PrizePicks expands Atlanta footprint by 46% in Midtown move

Leasing 33K in Allen Morris’ Star Metals Offices

PrizePicks Expands Atlanta Footprint In Midtown Move
PrizePicks CEO Adam Wexler with Star Metals Offices (JLL, LinkedIn)

A fantasy sports company is expanding its Atlanta footprint by about 46 percent, marking a much-needed victory for a submarket grappling with record-high office vacancies.

PrizePicks has leased 33,000 square feet at the 15-story Star Metals Offices, at 1055 Howell Mill Road in West Midtown, with plans to relocate at the end of the year from its 22,500-square-foot space in Midtown’s Promenade Tower, the Atlanta Business Chronicle reported

Star Metals Offices, spanning over 300,000 square feet, was developed by Allen Morris Company and completed in 2021. It features 40,000 square feet of retail space, as well as an amenity deck with a coffee shop, outdoor lounge and a 30-person conference center.

PrizePicks’ office expansion bucks the trend of companies slashing their leases in light of the remote-work movement. Such reductions contributed to a vacancy rate of 20.8 percent in the Midtown area last quarter, according to Colliers. The submarket also experienced a 40 percent decline in leasing activity year-over-year in the fourth quarter, with a negative net absorption of 337,000 square feet.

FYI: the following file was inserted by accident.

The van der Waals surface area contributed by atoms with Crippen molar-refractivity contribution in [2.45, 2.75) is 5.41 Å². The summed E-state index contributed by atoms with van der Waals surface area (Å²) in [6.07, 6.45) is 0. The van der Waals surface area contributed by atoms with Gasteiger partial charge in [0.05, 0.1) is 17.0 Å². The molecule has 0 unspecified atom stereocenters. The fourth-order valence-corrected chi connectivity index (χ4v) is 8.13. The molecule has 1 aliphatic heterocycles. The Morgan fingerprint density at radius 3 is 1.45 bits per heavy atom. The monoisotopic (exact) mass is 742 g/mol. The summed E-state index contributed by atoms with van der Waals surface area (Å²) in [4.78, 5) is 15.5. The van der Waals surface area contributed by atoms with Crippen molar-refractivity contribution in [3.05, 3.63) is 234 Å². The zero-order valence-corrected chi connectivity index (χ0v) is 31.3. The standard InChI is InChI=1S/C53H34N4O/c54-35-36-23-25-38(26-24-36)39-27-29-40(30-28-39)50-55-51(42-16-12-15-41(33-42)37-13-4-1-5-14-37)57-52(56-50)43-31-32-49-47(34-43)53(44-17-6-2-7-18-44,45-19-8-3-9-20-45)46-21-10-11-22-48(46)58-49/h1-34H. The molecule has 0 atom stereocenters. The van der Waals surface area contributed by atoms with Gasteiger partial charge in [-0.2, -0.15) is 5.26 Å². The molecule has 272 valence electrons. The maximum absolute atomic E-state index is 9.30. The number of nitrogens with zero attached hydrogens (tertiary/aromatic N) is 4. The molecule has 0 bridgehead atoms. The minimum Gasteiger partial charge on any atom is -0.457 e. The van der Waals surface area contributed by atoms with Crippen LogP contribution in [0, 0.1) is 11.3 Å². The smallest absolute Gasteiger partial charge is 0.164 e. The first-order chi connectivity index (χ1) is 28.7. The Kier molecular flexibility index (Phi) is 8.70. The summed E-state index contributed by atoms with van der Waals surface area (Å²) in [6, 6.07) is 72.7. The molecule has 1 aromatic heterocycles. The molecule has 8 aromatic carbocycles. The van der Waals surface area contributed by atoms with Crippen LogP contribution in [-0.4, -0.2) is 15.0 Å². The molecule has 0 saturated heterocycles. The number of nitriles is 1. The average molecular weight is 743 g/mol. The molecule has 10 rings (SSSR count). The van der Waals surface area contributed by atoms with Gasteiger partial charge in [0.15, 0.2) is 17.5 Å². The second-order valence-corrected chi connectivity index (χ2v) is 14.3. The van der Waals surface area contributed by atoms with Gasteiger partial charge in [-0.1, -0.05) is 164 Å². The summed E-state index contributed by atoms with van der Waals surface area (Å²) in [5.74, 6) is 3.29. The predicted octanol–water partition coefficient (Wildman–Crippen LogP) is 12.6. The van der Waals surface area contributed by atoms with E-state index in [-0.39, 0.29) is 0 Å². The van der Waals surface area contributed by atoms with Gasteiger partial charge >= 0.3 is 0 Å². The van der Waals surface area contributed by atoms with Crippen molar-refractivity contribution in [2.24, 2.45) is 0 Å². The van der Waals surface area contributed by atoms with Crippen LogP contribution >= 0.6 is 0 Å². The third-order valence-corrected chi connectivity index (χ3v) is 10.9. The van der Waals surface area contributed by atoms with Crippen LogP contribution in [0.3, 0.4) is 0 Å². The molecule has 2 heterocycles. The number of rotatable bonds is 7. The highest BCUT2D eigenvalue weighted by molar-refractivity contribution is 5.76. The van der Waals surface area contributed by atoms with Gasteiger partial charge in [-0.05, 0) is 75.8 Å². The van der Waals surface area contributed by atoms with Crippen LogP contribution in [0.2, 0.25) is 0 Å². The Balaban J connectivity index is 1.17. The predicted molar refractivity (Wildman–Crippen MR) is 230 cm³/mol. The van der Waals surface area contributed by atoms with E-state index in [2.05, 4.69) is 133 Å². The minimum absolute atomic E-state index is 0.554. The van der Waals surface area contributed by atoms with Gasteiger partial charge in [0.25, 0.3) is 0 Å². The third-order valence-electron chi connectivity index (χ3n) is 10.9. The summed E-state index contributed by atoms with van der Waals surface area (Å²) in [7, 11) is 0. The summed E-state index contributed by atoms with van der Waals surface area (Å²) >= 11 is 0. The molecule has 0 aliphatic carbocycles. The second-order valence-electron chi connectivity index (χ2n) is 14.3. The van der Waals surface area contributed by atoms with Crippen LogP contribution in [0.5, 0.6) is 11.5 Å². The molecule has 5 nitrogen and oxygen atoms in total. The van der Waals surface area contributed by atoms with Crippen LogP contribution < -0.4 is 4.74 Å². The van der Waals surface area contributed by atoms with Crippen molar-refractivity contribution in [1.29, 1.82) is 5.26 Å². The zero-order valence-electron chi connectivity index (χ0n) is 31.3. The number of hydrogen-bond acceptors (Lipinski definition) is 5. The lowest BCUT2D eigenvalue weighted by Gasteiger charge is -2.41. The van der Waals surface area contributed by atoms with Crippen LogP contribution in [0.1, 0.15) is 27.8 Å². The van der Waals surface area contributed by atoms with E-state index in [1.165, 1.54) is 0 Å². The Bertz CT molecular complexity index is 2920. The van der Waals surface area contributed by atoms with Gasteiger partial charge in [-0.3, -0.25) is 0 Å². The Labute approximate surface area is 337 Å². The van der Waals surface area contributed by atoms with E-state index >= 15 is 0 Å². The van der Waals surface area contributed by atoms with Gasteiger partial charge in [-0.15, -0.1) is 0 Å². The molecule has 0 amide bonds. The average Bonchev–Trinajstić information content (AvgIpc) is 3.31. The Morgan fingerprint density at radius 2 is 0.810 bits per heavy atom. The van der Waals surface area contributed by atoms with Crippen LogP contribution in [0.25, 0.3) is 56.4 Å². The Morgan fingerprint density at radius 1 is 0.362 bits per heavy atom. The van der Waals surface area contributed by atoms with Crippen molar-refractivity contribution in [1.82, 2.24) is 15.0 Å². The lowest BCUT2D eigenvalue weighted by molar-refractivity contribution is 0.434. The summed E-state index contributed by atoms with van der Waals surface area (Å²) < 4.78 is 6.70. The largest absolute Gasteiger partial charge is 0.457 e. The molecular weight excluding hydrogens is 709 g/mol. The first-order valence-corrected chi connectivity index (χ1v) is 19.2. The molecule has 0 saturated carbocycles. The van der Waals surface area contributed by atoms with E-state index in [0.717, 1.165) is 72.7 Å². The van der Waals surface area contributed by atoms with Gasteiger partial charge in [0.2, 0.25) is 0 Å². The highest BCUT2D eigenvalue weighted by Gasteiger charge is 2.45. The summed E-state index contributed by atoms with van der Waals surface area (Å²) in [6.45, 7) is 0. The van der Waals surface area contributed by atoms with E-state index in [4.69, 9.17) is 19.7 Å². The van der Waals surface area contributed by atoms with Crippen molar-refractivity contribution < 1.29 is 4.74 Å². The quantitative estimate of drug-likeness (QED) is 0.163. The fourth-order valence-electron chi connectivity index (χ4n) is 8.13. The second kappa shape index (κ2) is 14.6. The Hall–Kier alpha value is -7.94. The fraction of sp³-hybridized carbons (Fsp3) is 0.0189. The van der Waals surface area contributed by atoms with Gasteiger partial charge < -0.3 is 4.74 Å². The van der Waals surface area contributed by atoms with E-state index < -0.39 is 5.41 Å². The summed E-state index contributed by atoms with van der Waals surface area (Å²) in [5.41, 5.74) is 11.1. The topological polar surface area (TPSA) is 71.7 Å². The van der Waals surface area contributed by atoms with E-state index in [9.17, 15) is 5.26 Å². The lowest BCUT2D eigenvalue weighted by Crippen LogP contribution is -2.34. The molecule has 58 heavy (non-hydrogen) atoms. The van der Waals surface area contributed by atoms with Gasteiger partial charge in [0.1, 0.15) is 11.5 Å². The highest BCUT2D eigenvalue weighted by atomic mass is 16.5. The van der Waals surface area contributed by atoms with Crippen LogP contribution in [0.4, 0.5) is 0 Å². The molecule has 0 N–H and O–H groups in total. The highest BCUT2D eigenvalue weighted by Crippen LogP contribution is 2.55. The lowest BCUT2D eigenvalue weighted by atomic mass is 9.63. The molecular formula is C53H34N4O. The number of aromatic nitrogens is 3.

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The lease follows three years of exponential growth for PrizePicks, reflecting the increasing popularity of fantasy sports. Over the past decade, the industry has evolved into a multibillion-dollar powerhouse, buoyed by substantial investments and partnerships with major professional sports leagues.

Founded in 2017 by CEO Adam Wexler, PrizePicks’ revenue has skyrocketed by 3,712 percent over the past three years, raking in $2.24 billion in 2022 alone, making it one of Atlanta’s fastest-growing private companies. Wexler’s vision for a more accessible and engaging fantasy sports experience has propelled PrizePicks to the forefront of the industry.

“The concept of daily fantasy sports was a great one, but the execution was not very favorable to the casual sports fans,” Wexler previously told the outlet. “So we wanted to make a daily fantasy sports product that was fun, easy and exciting.”

—Quinn Donoghue 

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